It's not all easy though.
Probably the trickiest part to master is the art of seeing through your users' eyes. It's not that hard in essence: it's only empathy. I remember running a user test for the first time, wide-eyed and fidgeting as my test participant completely misunderstood my design. As much as my head empathised, my gut wanted to scream, "Argh! It's obvious! Just use some basic common sense! I had to remind myself that this frustration was good. That it was my design that was broken — not my user. And that my user was showing me exactly how to make my design better. Now I just had to dig for the insights.
How exactly did the user experience it? What was confusing? Why were their expectations different from what I'd anticipated? User testing turned my users into real people that I cared about, instead of faceless zombie throngs annoying my team with pesky requests and complaints. I started stepping into different people's shoes. I experienced different world-views, mental models and outlooks. I understood that everyone interprets and responds to things differently.
I didn't always like their outlooks. I didn't always agree. But I did realise that what I'd always seen as common sense wasn't actually common after all.
Previous attempts to help machines understand the world have focused on building large knowledge databases by hand. This is an unwieldy and essentially never-ending task. The most famous such effort is Cyc , a project that has been in the works for decades. The problem may prove hugely important. A lack of common sense, after all, is disastrous in certain critical situations, and it could ultimately hold artificial intelligence back. Will Knight.
By learning to reflect on a situation before you act, you can train yourself to use common sense before you make any decisions!. Here are a few common sense tips that otherwise clever people If you ever lose your phone, you'll be glad to be able to get in touch with the.
Even the best AI programs still make stupid mistakes. From our advertisers. In his much quoted paper Testing Common Sense he discussed practical intelligence and tacit knowledge in terms of common sense.
Although neither measure related to traditional intelligence scores both were much stronger predictors of job performance and life success. But common sense is much more than problem solving. To reduce common sense down to domain-specific expertise or knowledge is to miss the point. It extends far beyond that, recruiting both meta-knowledge and a discerningability to know which rules and judgements apply in vastly differing circumstances. More common sense would reduce global conflict, improve relationships and develop greater tolerance of the differences between each of us.
Instead we become victims of subtle forces that promote sameness and groupthink. Psychology could contribute much to our understanding of common sense. But to do so it may have to better understand the limitations of scientific methods. To abandon its attachment to 'control' and simplification. Science works because it simplifies the world. Common sense requires that sometimes we will need to complicate things to get sensible, practical, workable answers. The world would be a better place if only common sense was more common. I am also sure that psychology would be a more useful discipline if psychological scientists could take a more common sense view of their own science.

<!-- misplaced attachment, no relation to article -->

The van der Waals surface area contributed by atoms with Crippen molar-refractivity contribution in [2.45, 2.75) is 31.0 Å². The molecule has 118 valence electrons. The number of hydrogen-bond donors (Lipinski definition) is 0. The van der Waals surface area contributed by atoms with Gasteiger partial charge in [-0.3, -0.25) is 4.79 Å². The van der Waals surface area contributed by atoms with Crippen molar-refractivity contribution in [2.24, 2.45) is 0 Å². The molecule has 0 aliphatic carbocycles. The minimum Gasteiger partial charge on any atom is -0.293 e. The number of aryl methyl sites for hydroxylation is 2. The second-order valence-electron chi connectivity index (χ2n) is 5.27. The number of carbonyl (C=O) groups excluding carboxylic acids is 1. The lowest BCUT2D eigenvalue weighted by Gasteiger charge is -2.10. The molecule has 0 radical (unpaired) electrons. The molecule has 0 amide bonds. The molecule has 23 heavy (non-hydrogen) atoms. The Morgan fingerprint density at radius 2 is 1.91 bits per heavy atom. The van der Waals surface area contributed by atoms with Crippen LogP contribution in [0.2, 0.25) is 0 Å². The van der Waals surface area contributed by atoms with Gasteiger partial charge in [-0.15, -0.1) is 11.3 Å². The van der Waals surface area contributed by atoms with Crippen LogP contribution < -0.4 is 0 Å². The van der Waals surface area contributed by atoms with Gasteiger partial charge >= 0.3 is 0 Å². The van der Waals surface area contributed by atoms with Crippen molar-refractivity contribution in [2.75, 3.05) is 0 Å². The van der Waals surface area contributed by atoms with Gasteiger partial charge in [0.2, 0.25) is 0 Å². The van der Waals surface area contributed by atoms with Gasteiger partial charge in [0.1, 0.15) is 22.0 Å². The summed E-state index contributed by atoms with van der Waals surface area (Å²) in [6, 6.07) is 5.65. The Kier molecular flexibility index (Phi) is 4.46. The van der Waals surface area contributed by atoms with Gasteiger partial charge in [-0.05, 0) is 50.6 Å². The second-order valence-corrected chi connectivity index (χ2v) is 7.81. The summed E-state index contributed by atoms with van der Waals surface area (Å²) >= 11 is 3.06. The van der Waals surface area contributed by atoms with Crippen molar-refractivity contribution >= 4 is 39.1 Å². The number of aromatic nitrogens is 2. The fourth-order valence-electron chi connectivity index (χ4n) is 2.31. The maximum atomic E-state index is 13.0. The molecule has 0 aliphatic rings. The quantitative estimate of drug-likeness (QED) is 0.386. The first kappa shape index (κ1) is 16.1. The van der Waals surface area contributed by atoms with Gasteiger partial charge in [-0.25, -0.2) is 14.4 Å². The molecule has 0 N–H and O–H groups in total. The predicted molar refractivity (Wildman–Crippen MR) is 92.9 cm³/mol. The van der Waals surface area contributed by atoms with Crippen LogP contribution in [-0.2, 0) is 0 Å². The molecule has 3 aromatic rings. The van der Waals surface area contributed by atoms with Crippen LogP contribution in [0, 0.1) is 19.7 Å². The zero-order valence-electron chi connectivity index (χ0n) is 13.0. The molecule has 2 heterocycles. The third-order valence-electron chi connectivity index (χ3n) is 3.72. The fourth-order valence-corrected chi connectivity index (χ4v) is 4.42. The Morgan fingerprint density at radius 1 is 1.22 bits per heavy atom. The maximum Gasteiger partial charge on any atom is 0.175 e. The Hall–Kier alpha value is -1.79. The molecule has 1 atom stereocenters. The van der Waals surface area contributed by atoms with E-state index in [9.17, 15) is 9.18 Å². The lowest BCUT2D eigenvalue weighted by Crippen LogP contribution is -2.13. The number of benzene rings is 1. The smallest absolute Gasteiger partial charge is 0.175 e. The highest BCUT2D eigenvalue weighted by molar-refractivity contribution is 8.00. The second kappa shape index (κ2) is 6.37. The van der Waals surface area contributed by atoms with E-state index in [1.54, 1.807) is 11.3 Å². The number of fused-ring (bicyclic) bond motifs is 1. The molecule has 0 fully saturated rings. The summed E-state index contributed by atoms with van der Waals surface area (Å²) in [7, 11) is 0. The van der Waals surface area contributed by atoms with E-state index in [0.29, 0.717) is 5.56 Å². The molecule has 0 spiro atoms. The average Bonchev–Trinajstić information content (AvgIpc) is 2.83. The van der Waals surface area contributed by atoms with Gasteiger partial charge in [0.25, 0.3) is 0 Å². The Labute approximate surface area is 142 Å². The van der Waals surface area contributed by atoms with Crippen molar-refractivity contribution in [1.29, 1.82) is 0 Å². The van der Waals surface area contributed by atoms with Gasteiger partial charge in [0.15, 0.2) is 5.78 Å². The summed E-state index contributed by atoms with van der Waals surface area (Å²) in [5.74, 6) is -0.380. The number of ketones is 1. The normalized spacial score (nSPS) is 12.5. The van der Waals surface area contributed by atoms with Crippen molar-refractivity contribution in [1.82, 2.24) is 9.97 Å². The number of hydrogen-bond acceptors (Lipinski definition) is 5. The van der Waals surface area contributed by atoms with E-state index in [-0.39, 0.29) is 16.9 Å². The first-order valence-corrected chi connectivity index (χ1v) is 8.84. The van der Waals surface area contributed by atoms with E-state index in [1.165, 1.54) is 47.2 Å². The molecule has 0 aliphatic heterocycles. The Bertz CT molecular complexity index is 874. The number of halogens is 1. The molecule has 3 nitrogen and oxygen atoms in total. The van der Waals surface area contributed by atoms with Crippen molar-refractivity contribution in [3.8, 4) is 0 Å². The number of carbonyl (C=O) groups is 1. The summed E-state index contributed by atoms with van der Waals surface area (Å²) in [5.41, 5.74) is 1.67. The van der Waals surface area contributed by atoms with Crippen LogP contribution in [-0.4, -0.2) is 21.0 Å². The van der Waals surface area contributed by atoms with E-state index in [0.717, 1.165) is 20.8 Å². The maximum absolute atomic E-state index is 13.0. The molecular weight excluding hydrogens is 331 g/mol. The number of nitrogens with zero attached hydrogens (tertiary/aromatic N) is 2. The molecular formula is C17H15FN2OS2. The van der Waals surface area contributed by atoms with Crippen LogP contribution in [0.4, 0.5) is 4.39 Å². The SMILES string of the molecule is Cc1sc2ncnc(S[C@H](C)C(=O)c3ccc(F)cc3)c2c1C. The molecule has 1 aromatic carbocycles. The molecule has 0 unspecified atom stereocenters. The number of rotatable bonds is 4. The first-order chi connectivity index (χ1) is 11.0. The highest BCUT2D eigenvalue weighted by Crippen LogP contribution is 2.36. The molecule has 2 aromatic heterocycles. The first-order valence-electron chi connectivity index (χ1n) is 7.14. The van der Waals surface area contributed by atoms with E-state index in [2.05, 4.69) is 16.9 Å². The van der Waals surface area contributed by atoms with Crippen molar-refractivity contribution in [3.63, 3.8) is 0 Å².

Blinkers are not always good laboratory attire. I consider myself to have a Ph. I work at a University and find common sense rare. Thanks for your comment. Emotional intelligence is, of course, also only a small part of common sense. I am pleased to hear you are keen to keep learning - that not only helps to keep you younger than the years but opens up all manner of options to the open mind.
I too find common sense rare amongst academics given levels of apparent intelligence. It suggests to me that IQ might be a poorer measure of life success than common sense, even though evidence shows IQ helps in some circumstances. George Bernard Shaw has made this comment on it: "Common sense is instinct. Enough of it is genius. I believe it can be operationalised and therefore, defined.
My blog suggested some basic factors that need to be considered. Nowadays if you try to search any articles relating to common sense and psychology you mostly get articles that bash common sense and tell you how unreliable and wrong it is. Glad to see that there are some that defend common sense from all the flak it's getting, good job!
Very kind of you William. I do think that psychology is losing out because it is failing to take more account of 'common sense'. A scientific approach is essential in psychology. But I hope my blog shows there is often more to a complex problem than can be dealt with immediately by scientific knowledge - indeed science is often misleading about solutions and people rarely consider that aspect I've found that the term "common sense" is used by people who can't articulate a point of view or as an insult "you have no What I think happens is individuals who always need to win or be above others use the term common sense as a way of stating their intelligence because so much of the world must be dumb.
Define "common sense" like how other concepts are defined in a psychological context. Thus far I see all attempts to quantify common sense as being self I'm so smart biased.
No surprise you're an older gentleman, I don't hear too many men under 50 ever even use the term, except some country bumkins I know. And becoming more inclusive improves your happiness and well-being. Habit breaking changes negative thoughts as well as behaviors.